”Quand on se regarde, on se désole; quand on se compare, on se console.”
That French proverb has no pithy English equivalent but essentially says: “When we look at ourselves, we despair; when we compare ourselves to others, we take comfort.”
If there is a guiding dictum in Canadian health care, that has to be it.
We bellyache relentlessly about the failings of Canada’s health system – the waits, the shortages, the costs. But we can always look to the train wreck of a non-system in the United States – with millions of uninsured, perverse prices and partisan political machinations, and think “it could be worse.”
A new study, published in the Journal of the American Medical Association, sets out to answer the question: “Why is health-care spending in the U.S. so much greater than other high-income countries?”
The JAMA paper also provides a rare opportunity to compare health performance among 11 peer countries, including the United States and Canada.
U.S. health spending is almost double that of other countries because they pay more for everything: drugs, equipment, salaries and so on. As the late, great health economist Uwe Reinhardt said: “It’s the prices, stupid.”
The new research, however, challenges several other assumptions, showing that health-care utilization is not much higher in the United States (with one exception – diagnostic imaging), that the country does not grossly under-spend on social programs, and that the preponderance of specialist physicians is what is driving up cost.
There is much to give pause to politicians and policy-makers here in Canada, too.
The United States spends US$9,403 per capita on health, or 17.8 per cent of GDP. Median per-capita spending in other countries is far less, US$5,419, or 11.5 per cent of GDP.
Canada spends US$4,641 per capita on health, or 10.3 per cent of gross domestic product. That ranks 7 among 11 countries. If you look at public spending alone, it’s 7.4 per cent of GDP; even the United States spends more on health from public coffers, 8.3 per cent of GDP.
The notion that health spending is out of control and gobbling up too much of our tax dollars simply does not hold up to international scrutiny.
What is more shocking, though, is how comparatively little Canada spends on social programs – 13 per cent of GDP, dead last. Denmark, by contrast, spends 27 per cent on social programs; even the hard-hearted U.S spends more, 16.7 per cent.
This underscores the findings of a recent paper in the Canadian Medical Association Journal that showed Canada has systematically under-invested in social programs over the past three decades.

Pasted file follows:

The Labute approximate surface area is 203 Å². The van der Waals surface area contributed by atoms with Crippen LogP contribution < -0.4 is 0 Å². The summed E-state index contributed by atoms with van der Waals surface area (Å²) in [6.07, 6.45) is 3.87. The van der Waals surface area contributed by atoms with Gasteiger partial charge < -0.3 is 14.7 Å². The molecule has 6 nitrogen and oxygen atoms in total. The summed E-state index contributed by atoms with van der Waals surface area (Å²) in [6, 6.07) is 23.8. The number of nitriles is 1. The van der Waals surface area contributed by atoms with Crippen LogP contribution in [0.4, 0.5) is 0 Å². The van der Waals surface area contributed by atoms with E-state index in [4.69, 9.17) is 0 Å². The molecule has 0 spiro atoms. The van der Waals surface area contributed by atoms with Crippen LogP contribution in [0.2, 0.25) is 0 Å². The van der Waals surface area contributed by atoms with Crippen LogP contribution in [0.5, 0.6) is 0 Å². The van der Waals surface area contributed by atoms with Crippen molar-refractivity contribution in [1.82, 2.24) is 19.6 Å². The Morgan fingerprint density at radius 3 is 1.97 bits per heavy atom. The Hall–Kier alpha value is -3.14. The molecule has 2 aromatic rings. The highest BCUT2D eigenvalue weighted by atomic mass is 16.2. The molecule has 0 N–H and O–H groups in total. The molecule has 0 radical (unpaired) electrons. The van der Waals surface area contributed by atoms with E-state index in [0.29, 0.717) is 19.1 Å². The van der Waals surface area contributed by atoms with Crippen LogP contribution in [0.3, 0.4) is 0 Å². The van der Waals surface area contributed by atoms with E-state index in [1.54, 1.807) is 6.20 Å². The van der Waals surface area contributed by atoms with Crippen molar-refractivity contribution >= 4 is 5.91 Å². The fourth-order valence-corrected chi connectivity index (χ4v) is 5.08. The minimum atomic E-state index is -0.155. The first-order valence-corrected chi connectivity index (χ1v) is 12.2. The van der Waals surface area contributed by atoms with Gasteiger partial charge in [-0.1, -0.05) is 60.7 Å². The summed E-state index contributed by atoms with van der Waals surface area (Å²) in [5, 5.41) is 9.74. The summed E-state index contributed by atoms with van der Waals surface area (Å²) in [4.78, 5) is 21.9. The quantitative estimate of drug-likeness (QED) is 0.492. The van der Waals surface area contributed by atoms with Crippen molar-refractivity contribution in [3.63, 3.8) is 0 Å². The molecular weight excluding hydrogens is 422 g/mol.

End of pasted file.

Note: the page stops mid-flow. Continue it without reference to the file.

The new JAMA paper also provides illuminating data on a number of topical issues.
Canada spends only 14 per cent of its health dollars on long-term care for the aging population, compared to 26 per cent by Sweden. Canada spends the least on in-patient hospital care, at 17 per cent, compared to 32 per cent for the Netherlands. Canada also has among the lowest number of hospital beds, 2.7 per 1,000 population, compared to 13.2 per 1,000 in Japan. It follows that this country has among the shortest length of hospital stays.
On the politically charged issues of staffing and remuneration, the data tell a mixed tale. With 2.6 physicians per 1,000 population, Canada has one of the lowest ratios of doctors, ranking 9 among 11 countries. But the data show that, more than anything, there is a maldistribution problem: Canada ranks third in physicians in urban areas, but dead last in rural and remote areas.
Canadian physicians, on an international scale, are well-paid, with average income of US$146,286 for general practitioners (3 of 11) and US$188,260 for specialists (4 of 11). By comparison, U.S. GPs earn on average US$218,173, and those in Sweden US$86,607; U.S. specialists make US$316,000 on average, compared to $US98,452 for those in Sweden. (These figures are U.S. dollars adapted for purchasing parity, so they are directly comparable.)
Finally, as the pharmacare debate rages, it’s worth looking at prescription-drug spending. Canadians spend US$613 per capita on drugs, eighth among 11 countries. But only 36 per cent of drug costs are covered publicly; in France, it’s 80 per cent; only the United States spends fewer public dollars on prescription drugs. Canada also has the second-highest rate of private insurance for drugs, 30 per cent, compared to 0 per cent in Sweden.
In these comparisons, we can find reasons for both despair and relief, but mostly food for thought to inform more sound and nuanced public policies.